£5000 is how much it cost one man to illegally stream the Joshua vs Klitschko fight

You have to really love boxing to end up spending £5000 to watch the Anthony Joshua vs Wladimir Klitschko bout like one Sky customer did.

Not that Craig Foster, the customer in question, intended to shell out such a sum, but he was caught illegitimately streaming the boxing match online via Facebook Live where it was viewed by around 4,250 people, according to the Independent.

Sky then traced the stream back to Foster and shut off his subscription. The Foster was contacted by Foot Anstey LLP, a law firm representing Sky, informing him that if he was taken to court over the illegal streaming he’d face a fine of £85,000.

Foster agreed to pay £5000 in legal costs to Sky, reported the Mirror, though he claimed he was not to blame.

Foster said that he’d paid £19.95 to watch the boxing match live with some friends over for a couple of drinks. He claims one of those friends used his iPad, which was logged into Foster’s Facebook account, to film and stream the match to Facebook Live.

In response, Foster noted that Sky’s lawyers want his friends names and details, though he’s not willing to give them up.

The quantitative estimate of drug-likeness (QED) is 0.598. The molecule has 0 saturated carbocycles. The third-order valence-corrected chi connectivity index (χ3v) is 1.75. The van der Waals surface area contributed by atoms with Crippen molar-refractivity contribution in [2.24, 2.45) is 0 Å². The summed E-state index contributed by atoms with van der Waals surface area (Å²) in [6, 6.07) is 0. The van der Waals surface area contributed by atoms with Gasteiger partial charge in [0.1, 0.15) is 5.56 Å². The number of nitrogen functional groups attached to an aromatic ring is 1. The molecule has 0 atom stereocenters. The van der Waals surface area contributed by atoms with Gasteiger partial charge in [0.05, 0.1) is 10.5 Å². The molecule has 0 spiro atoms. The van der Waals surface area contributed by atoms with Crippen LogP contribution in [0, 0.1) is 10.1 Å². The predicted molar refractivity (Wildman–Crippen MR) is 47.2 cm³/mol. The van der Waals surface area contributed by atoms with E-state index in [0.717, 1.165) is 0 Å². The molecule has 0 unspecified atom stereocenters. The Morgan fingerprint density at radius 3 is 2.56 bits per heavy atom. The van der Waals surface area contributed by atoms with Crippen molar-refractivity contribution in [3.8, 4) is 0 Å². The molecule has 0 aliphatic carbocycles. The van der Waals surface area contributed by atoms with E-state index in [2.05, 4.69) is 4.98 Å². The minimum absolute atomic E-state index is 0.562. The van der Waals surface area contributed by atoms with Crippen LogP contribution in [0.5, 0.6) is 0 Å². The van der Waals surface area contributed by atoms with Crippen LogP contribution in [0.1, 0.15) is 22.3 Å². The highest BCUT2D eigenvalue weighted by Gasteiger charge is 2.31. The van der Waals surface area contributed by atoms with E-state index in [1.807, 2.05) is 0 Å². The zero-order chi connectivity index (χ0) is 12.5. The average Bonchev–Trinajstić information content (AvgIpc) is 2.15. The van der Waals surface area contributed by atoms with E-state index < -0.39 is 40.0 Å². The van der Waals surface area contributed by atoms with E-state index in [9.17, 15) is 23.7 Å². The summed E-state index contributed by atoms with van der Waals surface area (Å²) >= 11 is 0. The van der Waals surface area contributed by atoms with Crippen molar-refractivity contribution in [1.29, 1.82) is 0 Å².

“I’d paid for the boxing, it wasn’t like I was making any money,” he said, reports the Mirror. “My iPad was signed in to my Facebook account and my friend just started streaming the fight.

“I didn’t think anything of it, then a few days later they cut my subscription.

“They’re demanding the names and addresses of all my mates who were round that night but I’m not going to give them up. I said I’d take the rap.”

While Foster acknowledges that the streaming was wrong, he said he didn’t stop it as he was drunk and caught up in watching the match with his friends and having a few drinks, though he reckons Sky is attempting to make an example out of him to curtail future illegal streaming.

After reportedly only being given 24 hours to respond to Sky’s demands, Foster said he’s panicked and paid the £5000 demand, but now plans to fight it in court.

The rise of Netflix, iTunes, Spotify and other easy to access way to get hold of music, movies, entertainment and sport has gone someway to reduce the amount of online piracy that’s a real thorn in the side for the likes of Sky.

But it would appear that when illegitimate streaming and copyright infringement is caught out that Sky and others are not willing to let it slide easily; the UK government has even upped the maximum jail term for copyright infringement up to 10 years.

We’d suggest erring on the side of caution and making use of the myriad of legal and affordable streaming services available across a range of devices.

Related: How to watch Netflix offline

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